Wait… how is he your brother?

381724_10100474158030469_1600248848_nBrenna,
France.

When my brother was born, my mom told my sister and I that she hated the word “half.” She didn’t believe that the tiny little baby boy who looked like an Eskimo was half anything– he deserved our full love no matter what our relationship was. She didn’t like the idea of half a family. Since then, I have never once considered calling him my half-brother. We were raised together, after all. That said, I am constantly forced to call him my half-brother in order to explain our relationship to people. You see, my brother is dark-skinned. His father is from the French island of Mayotte, which is just off the coast of Madagascar. My father is British and I am blonde and light-skinned. When people see photos of us, they immediately feel compelled to ask: wait… how is he your brother? Recently, I went to a lecture at the American Library in Paris given by Ta-Nehisi Coates, the famed African-American writer for The Atlantic. During his speech, Ta-Nehisi spoke about the Trayvon Martin case, which touches me personally because my brother, who is now ten, is quickly approaching his teenage years and the reality of being a black man in America. After the lecture, I got the opportunity a question. I asked Ta-Nehesi about the future for young, black Americans– like his twelve-year-old son or my brother. After the lecture, four different strangers approached me to ask me, not about the question I had asked, but how I happened to have a sibling who is black. Each of those four times, I was forced to call my brother my half-brother in order to explain. “Ahhhh,” they said, as if the light had dawned on a particularly disturbing question. One particularly insensitive women called over to her husband “HALF, Charles, he’s her HALF brother!” The women then told me that I must feel kinship with Ta-Nehisi because he has half-siblings, too. It was strange and rather inappropriate, but I am used to it. People have even corrected me when I am speaking about my brother– “you mean your half-brother?” I guess in some ways he is. But in my heart and in my family, half doesn’t exist.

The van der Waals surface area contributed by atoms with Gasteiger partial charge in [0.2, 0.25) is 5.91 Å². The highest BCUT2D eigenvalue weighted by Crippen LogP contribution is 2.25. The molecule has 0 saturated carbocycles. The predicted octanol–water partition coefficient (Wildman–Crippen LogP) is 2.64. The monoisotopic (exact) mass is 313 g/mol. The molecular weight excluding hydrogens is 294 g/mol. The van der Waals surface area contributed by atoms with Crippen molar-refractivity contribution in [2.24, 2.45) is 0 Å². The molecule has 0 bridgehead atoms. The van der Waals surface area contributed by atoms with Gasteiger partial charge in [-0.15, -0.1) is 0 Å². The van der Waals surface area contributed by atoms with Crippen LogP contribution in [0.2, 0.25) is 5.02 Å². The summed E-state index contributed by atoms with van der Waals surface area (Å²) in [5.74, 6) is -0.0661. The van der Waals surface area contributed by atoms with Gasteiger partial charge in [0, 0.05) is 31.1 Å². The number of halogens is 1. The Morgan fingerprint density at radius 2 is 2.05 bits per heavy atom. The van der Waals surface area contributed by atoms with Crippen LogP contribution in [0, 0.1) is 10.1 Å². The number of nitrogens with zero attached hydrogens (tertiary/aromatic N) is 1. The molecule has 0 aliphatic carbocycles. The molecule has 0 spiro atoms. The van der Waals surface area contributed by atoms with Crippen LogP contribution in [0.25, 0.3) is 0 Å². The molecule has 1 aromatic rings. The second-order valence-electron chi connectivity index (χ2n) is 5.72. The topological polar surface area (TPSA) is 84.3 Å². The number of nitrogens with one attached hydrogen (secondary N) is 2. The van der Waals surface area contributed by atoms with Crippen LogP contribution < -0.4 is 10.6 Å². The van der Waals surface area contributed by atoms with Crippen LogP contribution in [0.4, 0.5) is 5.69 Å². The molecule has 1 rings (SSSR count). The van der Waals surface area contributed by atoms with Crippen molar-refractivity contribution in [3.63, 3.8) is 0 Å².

Keep the conversation going - comment and discuss with your thoughts

  • I-hear-ya.

    My mother counts relationships using the “half” term too. She only considers her grandchildren by blood when she gives someone her grandkid count (she ignores those brought-in by marriage). Drives me crazy! We’ve hosted four exchange students for 10 month periods. Those kids become part of our family. We call them our “daughters” when in public – not to mislead anyone, but because we don’t feel the need to explain the relationship to everyone. We all know our relationship, and that these kids have biological parents back in Germany, France, and Denmark, but we feel like a family while they’re here and even after they return home. Again, this drives my mother crazy, but it’s her problem, not ours.

  • Rusty73

    Thank you so much for writing this story. You bring hope to this discussion and reading this brought me back to times when I didn’t feel race was such an important factor in how I deal with others.

 

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